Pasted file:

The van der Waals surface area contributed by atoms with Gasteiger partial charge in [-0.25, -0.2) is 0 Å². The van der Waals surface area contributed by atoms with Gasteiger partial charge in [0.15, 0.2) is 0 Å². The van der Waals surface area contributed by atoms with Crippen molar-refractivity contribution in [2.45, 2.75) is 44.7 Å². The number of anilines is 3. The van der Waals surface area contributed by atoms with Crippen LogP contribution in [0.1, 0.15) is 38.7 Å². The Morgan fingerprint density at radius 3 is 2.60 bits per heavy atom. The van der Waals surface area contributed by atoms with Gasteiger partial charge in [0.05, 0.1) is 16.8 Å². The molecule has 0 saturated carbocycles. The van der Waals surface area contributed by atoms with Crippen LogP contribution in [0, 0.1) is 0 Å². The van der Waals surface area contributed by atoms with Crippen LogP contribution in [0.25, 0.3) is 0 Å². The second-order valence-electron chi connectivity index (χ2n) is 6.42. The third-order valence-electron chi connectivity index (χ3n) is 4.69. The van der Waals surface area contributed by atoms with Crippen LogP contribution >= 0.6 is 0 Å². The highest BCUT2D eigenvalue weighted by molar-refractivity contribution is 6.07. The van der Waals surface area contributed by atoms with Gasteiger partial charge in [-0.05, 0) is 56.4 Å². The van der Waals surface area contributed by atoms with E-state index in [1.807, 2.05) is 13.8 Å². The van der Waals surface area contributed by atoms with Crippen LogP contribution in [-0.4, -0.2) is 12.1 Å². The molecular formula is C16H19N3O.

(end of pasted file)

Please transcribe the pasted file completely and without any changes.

The van der Waals surface area contributed by atoms with Gasteiger partial charge in [-0.25, -0.2) is 0 Å². The van der Waals surface area contributed by atoms with Gasteiger partial charge in [0.15, 0.2) is 0 Å². The van der Waals surface area contributed by atoms with Crippen molar-refractivity contribution in [2.45, 2.75) is 44.7 Å². The number of anilines is 3. The van der Waals surface area contributed by atoms with Crippen LogP contribution in [0.1, 0.15) is 38.7 Å². The Morgan fingerprint density at radius 3 is 2.60 bits per heavy atom. The van der Waals surface area contributed by atoms with Gasteiger partial charge in [0.05, 0.1) is 16.8 Å². The molecule has 0 saturated carbocycles. The van der Waals surface area contributed by atoms with Crippen LogP contribution in [0, 0.1) is 0 Å². The van der Waals surface area contributed by atoms with Crippen LogP contribution in [0.25, 0.3) is 0 Å². The second-order valence-electron chi connectivity index (χ2n) is 6.42. The third-order valence-electron chi connectivity index (χ3n) is 4.69. The van der Waals surface area contributed by atoms with Crippen LogP contribution >= 0.6 is 0 Å². The highest BCUT2D eigenvalue weighted by molar-refractivity contribution is 6.07. The van der Waals surface area contributed by atoms with Gasteiger partial charge in [-0.05, 0) is 56.4 Å². The van der Waals surface area contributed by atoms with E-state index in [1.807, 2.05) is 13.8 Å². The van der Waals surface area contributed by atoms with Crippen LogP contribution in [-0.4, -0.2) is 12.1 Å². The molecular formula is C16H19N3O.